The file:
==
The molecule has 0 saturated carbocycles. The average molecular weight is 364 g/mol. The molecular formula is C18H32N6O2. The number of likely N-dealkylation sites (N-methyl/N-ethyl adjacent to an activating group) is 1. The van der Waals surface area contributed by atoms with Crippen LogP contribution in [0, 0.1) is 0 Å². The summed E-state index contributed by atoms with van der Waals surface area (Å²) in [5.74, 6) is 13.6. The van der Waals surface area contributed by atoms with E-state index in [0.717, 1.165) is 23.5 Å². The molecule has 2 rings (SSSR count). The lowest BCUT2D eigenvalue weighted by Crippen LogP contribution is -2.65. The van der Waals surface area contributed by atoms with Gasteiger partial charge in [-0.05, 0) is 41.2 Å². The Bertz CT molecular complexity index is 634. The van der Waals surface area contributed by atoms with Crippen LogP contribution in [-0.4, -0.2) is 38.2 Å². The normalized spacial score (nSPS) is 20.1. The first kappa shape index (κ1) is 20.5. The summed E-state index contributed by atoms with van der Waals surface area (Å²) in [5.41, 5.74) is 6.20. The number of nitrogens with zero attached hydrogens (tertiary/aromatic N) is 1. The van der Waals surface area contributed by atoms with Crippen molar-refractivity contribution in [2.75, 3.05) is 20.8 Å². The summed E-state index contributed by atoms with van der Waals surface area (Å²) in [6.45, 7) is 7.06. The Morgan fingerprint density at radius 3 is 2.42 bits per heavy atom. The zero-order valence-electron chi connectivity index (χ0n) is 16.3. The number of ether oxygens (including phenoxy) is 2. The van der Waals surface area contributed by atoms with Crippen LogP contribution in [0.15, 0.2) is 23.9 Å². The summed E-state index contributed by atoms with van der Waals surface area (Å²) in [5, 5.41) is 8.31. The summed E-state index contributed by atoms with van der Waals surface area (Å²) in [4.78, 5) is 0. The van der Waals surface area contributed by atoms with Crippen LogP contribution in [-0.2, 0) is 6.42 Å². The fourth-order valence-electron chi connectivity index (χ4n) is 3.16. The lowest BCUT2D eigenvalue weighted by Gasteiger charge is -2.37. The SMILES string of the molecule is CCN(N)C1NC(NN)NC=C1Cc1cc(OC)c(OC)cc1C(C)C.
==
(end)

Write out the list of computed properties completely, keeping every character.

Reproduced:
The molecule has 0 saturated carbocycles. The average molecular weight is 364 g/mol. The molecular formula is C18H32N6O2. The number of likely N-dealkylation sites (N-methyl/N-ethyl adjacent to an activating group) is 1. The van der Waals surface area contributed by atoms with Crippen LogP contribution in [0, 0.1) is 0 Å². The summed E-state index contributed by atoms with van der Waals surface area (Å²) in [5.74, 6) is 13.6. The van der Waals surface area contributed by atoms with E-state index in [0.717, 1.165) is 23.5 Å². The molecule has 2 rings (SSSR count). The lowest BCUT2D eigenvalue weighted by Crippen LogP contribution is -2.65. The van der Waals surface area contributed by atoms with Gasteiger partial charge in [-0.05, 0) is 41.2 Å². The Bertz CT molecular complexity index is 634. The van der Waals surface area contributed by atoms with Crippen LogP contribution in [-0.4, -0.2) is 38.2 Å². The normalized spacial score (nSPS) is 20.1. The first kappa shape index (κ1) is 20.5. The summed E-state index contributed by atoms with van der Waals surface area (Å²) in [5.41, 5.74) is 6.20. The number of nitrogens with zero attached hydrogens (tertiary/aromatic N) is 1. The van der Waals surface area contributed by atoms with Crippen molar-refractivity contribution in [2.75, 3.05) is 20.8 Å². The summed E-state index contributed by atoms with van der Waals surface area (Å²) in [6.45, 7) is 7.06. The Morgan fingerprint density at radius 3 is 2.42 bits per heavy atom. The zero-order valence-electron chi connectivity index (χ0n) is 16.3. The number of ether oxygens (including phenoxy) is 2. The van der Waals surface area contributed by atoms with Crippen LogP contribution in [0.15, 0.2) is 23.9 Å². The summed E-state index contributed by atoms with van der Waals surface area (Å²) in [5, 5.41) is 8.31. The summed E-state index contributed by atoms with van der Waals surface area (Å²) in [4.78, 5) is 0. The van der Waals surface area contributed by atoms with Crippen LogP contribution in [-0.2, 0) is 6.42 Å². The fourth-order valence-electron chi connectivity index (χ4n) is 3.16. The lowest BCUT2D eigenvalue weighted by Gasteiger charge is -2.37. The SMILES string of the molecule is CCN(N)C1NC(NN)NC=C1Cc1cc(OC)c(OC)cc1C(C)C.